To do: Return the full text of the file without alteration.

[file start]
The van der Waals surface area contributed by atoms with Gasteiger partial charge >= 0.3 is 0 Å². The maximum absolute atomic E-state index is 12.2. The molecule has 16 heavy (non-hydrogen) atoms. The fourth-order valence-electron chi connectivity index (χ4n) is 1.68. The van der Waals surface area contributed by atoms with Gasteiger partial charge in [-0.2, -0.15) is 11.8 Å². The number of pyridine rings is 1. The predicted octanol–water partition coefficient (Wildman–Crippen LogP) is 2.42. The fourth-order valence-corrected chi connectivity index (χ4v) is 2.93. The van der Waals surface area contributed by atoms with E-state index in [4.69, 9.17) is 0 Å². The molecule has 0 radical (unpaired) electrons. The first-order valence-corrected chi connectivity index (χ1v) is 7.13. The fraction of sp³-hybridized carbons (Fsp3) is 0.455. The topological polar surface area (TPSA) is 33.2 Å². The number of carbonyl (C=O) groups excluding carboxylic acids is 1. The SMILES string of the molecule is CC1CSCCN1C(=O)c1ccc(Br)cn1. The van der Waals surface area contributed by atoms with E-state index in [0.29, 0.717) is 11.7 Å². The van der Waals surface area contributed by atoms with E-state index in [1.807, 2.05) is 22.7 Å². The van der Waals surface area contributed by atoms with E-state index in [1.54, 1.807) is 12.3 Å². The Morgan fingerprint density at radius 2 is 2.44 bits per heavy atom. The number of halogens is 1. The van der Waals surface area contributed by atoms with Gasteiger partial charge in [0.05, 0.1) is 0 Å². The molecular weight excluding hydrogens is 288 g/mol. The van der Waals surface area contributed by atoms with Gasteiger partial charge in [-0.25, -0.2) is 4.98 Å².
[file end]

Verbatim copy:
The van der Waals surface area contributed by atoms with Gasteiger partial charge >= 0.3 is 0 Å². The maximum absolute atomic E-state index is 12.2. The molecule has 16 heavy (non-hydrogen) atoms. The fourth-order valence-electron chi connectivity index (χ4n) is 1.68. The van der Waals surface area contributed by atoms with Gasteiger partial charge in [-0.2, -0.15) is 11.8 Å². The number of pyridine rings is 1. The predicted octanol–water partition coefficient (Wildman–Crippen LogP) is 2.42. The fourth-order valence-corrected chi connectivity index (χ4v) is 2.93. The van der Waals surface area contributed by atoms with E-state index in [4.69, 9.17) is 0 Å². The molecule has 0 radical (unpaired) electrons. The first-order valence-corrected chi connectivity index (χ1v) is 7.13. The fraction of sp³-hybridized carbons (Fsp3) is 0.455. The topological polar surface area (TPSA) is 33.2 Å². The number of carbonyl (C=O) groups excluding carboxylic acids is 1. The SMILES string of the molecule is CC1CSCCN1C(=O)c1ccc(Br)cn1. The van der Waals surface area contributed by atoms with E-state index in [0.29, 0.717) is 11.7 Å². The van der Waals surface area contributed by atoms with E-state index in [1.807, 2.05) is 22.7 Å². The van der Waals surface area contributed by atoms with E-state index in [1.54, 1.807) is 12.3 Å². The Morgan fingerprint density at radius 2 is 2.44 bits per heavy atom. The number of halogens is 1. The van der Waals surface area contributed by atoms with Gasteiger partial charge in [0.05, 0.1) is 0 Å². The molecular weight excluding hydrogens is 288 g/mol. The van der Waals surface area contributed by atoms with Gasteiger partial charge in [-0.25, -0.2) is 4.98 Å².